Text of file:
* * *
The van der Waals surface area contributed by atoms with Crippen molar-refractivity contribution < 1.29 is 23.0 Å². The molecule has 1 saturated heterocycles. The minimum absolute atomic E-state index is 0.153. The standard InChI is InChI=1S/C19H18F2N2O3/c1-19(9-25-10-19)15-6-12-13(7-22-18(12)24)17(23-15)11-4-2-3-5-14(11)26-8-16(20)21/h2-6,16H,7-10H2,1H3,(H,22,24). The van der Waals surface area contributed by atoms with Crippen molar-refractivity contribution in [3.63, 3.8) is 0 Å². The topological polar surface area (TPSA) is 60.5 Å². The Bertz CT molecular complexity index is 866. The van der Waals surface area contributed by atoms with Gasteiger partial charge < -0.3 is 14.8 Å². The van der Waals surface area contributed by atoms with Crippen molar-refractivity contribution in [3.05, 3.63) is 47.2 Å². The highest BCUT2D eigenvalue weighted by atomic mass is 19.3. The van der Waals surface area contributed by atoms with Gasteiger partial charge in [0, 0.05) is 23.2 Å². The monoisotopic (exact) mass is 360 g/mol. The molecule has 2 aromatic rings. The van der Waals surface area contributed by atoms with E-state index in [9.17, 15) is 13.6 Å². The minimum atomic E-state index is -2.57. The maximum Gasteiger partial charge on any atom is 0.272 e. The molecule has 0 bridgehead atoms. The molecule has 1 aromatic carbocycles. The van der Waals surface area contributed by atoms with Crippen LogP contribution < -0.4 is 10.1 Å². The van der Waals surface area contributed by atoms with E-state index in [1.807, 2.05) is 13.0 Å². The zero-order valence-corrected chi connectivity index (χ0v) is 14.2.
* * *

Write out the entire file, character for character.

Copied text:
The van der Waals surface area contributed by atoms with Crippen molar-refractivity contribution < 1.29 is 23.0 Å². The molecule has 1 saturated heterocycles. The minimum absolute atomic E-state index is 0.153. The standard InChI is InChI=1S/C19H18F2N2O3/c1-19(9-25-10-19)15-6-12-13(7-22-18(12)24)17(23-15)11-4-2-3-5-14(11)26-8-16(20)21/h2-6,16H,7-10H2,1H3,(H,22,24). The van der Waals surface area contributed by atoms with Crippen molar-refractivity contribution in [3.63, 3.8) is 0 Å². The topological polar surface area (TPSA) is 60.5 Å². The Bertz CT molecular complexity index is 866. The van der Waals surface area contributed by atoms with Gasteiger partial charge < -0.3 is 14.8 Å². The van der Waals surface area contributed by atoms with Crippen molar-refractivity contribution in [3.05, 3.63) is 47.2 Å². The highest BCUT2D eigenvalue weighted by atomic mass is 19.3. The van der Waals surface area contributed by atoms with Gasteiger partial charge in [0, 0.05) is 23.2 Å². The monoisotopic (exact) mass is 360 g/mol. The molecule has 2 aromatic rings. The van der Waals surface area contributed by atoms with E-state index in [9.17, 15) is 13.6 Å². The minimum atomic E-state index is -2.57. The maximum Gasteiger partial charge on any atom is 0.272 e. The molecule has 0 bridgehead atoms. The molecule has 1 aromatic carbocycles. The van der Waals surface area contributed by atoms with Crippen LogP contribution < -0.4 is 10.1 Å². The van der Waals surface area contributed by atoms with E-state index in [1.807, 2.05) is 13.0 Å². The zero-order valence-corrected chi connectivity index (χ0v) is 14.2.